And of course shortly after this, Apple announced the iPad2.  While lacking the retina display, it was faster, lighter, and thinner, which are the usual adjectives one expects relating to Apple updates.  So, a couple of weeks after it was launched, I managed to finally get my hands on one.  I went with the base model 16GB, Wi-Fi model, as I’m still not convinced it’s something I’ll use enough to warrant the 3G connection or larger storage yet.  I’m not going to review the iPad2 itself, as there’s countless other places you can get that info, and my thoughts largely echo what you’ll read there.  Instead I wanted to share my thoughts on where it fits into my music making work-flow, and how it fits that niche between the iPhone4, and a laptop.

If you’ve used any iOS device in the past, then using the iPad is as simple as can be. Well, at least I thought it would be.  First thing I did was sync all my favorite apps, plus a couple new ones I bought specifically for the iPad, and then set about organizing them all like I had on my iPhone.   Right away you notice just how bad iPhone apps look on the iPad when in 2x mode, and suddenly all the complaints I had read from people wanting iPad native versions made sense.  I mean, they’re definitely useable, but they just look really poor scaled up that big.  So, it was a trip back to the App Store to see which ones had iPad specific versions, and to download all of those instead.

In most cases, this was well worth the time spent, as not only do the iPad native apps look better, in most cases they provide much better functionality.  The only one I found to be worse on the iPad was Yelp!, but that’s just me and not worth going into details about.  Weather apps, news apps, the normal day to day stuff you might use are by and large a much better experience on the iPad.  Not a huge surprise, but I was shocked at how much better they were laid out and how user-friendly they were with the larger screen.  News360, WeatherBug, NPR, Twitter, and Zite all stand out on this front, the iPad versions will change the way you think about getting information in the future, whatever that information smay be.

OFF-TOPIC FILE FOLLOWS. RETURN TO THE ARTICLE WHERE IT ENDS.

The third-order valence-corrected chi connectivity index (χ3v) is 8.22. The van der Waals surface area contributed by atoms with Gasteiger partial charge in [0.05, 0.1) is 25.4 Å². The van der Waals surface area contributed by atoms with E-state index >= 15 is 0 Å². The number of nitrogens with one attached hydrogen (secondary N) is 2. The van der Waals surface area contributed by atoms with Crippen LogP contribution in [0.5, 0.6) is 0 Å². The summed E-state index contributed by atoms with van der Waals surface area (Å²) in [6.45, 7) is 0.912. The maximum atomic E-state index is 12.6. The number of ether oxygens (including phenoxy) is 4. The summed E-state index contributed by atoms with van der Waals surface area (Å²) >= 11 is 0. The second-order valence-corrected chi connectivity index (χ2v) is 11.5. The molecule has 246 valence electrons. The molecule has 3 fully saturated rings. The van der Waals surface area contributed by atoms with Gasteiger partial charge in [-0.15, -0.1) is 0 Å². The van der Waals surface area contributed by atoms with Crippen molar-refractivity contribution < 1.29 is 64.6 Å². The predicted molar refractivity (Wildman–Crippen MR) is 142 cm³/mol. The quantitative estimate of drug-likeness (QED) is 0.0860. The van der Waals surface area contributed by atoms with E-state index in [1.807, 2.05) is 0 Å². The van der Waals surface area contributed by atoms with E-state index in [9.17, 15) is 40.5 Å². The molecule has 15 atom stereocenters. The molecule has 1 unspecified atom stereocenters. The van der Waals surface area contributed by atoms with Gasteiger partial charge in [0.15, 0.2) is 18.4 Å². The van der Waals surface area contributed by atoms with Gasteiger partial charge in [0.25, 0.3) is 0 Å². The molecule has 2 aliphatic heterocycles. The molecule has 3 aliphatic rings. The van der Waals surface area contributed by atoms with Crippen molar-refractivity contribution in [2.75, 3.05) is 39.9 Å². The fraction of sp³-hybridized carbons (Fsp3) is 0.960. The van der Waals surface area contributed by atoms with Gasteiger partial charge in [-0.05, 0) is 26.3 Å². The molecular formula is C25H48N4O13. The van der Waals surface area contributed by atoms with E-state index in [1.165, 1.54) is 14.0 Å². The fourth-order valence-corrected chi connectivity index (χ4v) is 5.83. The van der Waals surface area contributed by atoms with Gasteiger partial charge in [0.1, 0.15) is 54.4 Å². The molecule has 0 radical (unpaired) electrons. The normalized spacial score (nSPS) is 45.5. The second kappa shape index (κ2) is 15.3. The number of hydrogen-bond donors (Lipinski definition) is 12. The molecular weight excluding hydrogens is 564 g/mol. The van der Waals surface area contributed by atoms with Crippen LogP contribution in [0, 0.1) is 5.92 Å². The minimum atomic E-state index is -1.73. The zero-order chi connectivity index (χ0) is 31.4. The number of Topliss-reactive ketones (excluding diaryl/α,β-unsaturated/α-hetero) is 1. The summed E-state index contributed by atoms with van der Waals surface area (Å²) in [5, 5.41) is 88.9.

The other interesting thing for me, was how my previous method of organizing things on the iPhone translated so poorly to the iPad.  In the past I had folders set up for different groups of apps and shortcuts.  One for music apps, one for video apps, one for news websites, one for the forums I frequent, etc.  On the iPad version of Safari however, you retain the Bookmarks bar of the desktop version.  So you can access all of your normal web bookmarks without having to leave Safari.  On the iPhone, this is not the case, so home screen icons are the fastest way to navigate to these pages.  This way of working is counter-productive on the iPad though, it just doesn’t make sense to leave Safari and go back to your home screen each time you want to access a new website.  Add to that the fact that you can fit more icons on the larger iPad home screen, and I find that I end up using a lot less folders and icons in general for Safari related items.  It seemed counter-intuitive at the time, but treating it more like my laptop, and less like a larger iPhone was definitely the better way to work.

In general I think that I use it more like my laptop and less like my phone surprised me.  It’s easier to  hold and work with in landscape mode.  Typing is DEFINITELY easier in this orientation, and not as hard as one would think.  I’m still faster on my laptop keys by a long shot (and no, this post was not written on my iPad, how cliche), but I can type out decent length posts on the iPad really without much thought.  The only thing that is mildly distracting is iOS auto-correcting technical words I did spell right, into something totally unrelated.  But with use it’s learning and getting better at this. 🙂

Other than not being able to download and upload stored files, I can honestly see this replacing a laptop for most people.  One of the first things I do each day is sit in my living room with my laptop, checking email and various forums while I drink my morning coffee and plan out the rest of my day.  The iPad fits this role perfectly, and I have to admit it’s nice not having to disconnect the laptop from my studio rig of soundcards, hard drives, monitors, headphones, etc each morning (not that it was really THAT hard anyway, but still).  Anything requiring a longer reply or more detailed work, I just email myself a link to it and check it later in the studio.  Works great, for every day use I can see why so many people like the iPad.  Takes a little bit to get used to, but once you do, you don’t miss the laptop or larger screen that much at all.